Related Keywords: Ahnenforschung, Germany, Prussia, Preussen, Datenbanken, Deutschland, Familienforschung im deutschen, German genealogy
Background: As Europe’s largest economy & 2nd most populous nation, Germany remains a key member of the continent’s economic, political & defense organizations. European power struggles immersed Germany in 2 devastating World Wars in the 1st half of the 20th century & left the country occupied by the victorious Allied powers of the US, UK, France & the Soviet Union in 1945. With the advent of the Cold War, 2 German states were formed in 1949: the western Federal Republic of Germany (FRG) & the eastern German Democratic Republic (GDR). The democratic FRG embedded itself in key Western economic & security organizations: the EC, which became the EU, & NATO, while the Communist GDR was on the front line of the Soviet-led Warsaw Pact. The decline of the USSR & the end of the Cold War allowed for German unification in 1990. Since then, Germany has expended considerable funds to bring Eastern productivity & wages up to Western standards. In January 1999, Germany & 10 other EU countries introduced a common European exchange currency, the euro.
Adminisitrative divisions: 13 states (Länder, singular – Land) & 3 free states* (Freistaaten, singular – Freistaat); Baden-Württemberg, Bayern*, Berlin, Brandenburg, Bremen, Hamburg, Hessen, Mecklenburg-Vorpommern, Niedersachsen, Nordrhein-Westfalen, Rheinland-Pfalz, Saarland, Sachsen*, Sachsen-Anhalt, Schleswig-Holstein, Thüringen*
Religions: Protestant 34%, Roman Catholic 34%, Muslim 3.7%, unaffiliated or other 28.3%
Ethnic groups: German 91.5%, Turkish 2.4%, other 6.1% (made up largely of Greek, Italian, Polish, Russian, Serbo-Croatian, Spanish)
Economic overview: Germany’s affluent & technologically powerful economy – the 5th largest in the world – has become one of the slowest growing economies in the euro zone. A quick turnaround is not in the offing in the foreseeable future; however, stronger growth this year has improved employment considerably. Growth in 2001-03 fell short of 1%, rising to 1.7% in 2004, falling back to 0.9% in 2005, & increasing to 2.2% in 2006. Unemployment fell to 7.1% in October 2006, based on the Internation Labor Organization’s measurement. The modernization & integration of the eastern German economy continues to be a costly long-term process, with annual transfers from west to east amounting to roughly $70 billion. Germany’s aging population, combined with high chronic unemployment, has pushed social security outlays to a level exceeding contributions from workers. Structural rigidities in the labor market – including strict regulations on laying off workers & the setting of wages on a national basis – & a lack of competition in the service sectors have made slow growth a chronic problem. Corporate restructuring & growing capital markets are setting the foundations that could help Germany meet the long-term challenges of European economic integration & globalization; however, the current government has failed to pass meaningful economic reform that would improve growth prospects. Higher government revenues from the cyclical upturn in 2006 reduced Germany’s budget deficit to within the EU’s 3% debt limit.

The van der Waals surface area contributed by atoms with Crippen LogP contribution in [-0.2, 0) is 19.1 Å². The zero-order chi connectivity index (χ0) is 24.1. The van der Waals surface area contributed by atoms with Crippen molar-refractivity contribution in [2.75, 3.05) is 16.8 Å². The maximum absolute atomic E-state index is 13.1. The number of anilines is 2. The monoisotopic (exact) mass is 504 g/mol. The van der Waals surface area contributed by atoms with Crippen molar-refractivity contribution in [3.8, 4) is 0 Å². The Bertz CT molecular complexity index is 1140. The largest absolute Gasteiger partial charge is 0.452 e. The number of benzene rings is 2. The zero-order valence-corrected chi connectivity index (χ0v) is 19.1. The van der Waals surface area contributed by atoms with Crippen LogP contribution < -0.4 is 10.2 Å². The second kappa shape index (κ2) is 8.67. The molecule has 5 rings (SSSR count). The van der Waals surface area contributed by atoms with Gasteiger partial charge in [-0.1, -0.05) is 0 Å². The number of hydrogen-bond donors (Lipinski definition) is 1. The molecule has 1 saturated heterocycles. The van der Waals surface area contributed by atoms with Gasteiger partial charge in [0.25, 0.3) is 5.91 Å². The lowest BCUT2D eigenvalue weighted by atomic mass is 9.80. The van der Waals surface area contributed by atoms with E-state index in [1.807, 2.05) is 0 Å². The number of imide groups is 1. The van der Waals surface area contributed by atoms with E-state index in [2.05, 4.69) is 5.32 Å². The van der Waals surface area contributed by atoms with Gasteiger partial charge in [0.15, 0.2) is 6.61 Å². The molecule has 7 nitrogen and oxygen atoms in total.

Germany Genealogy Search Info: This human search engine currently searches scads of parish registers & websites related to actually finding genealogy in Germany.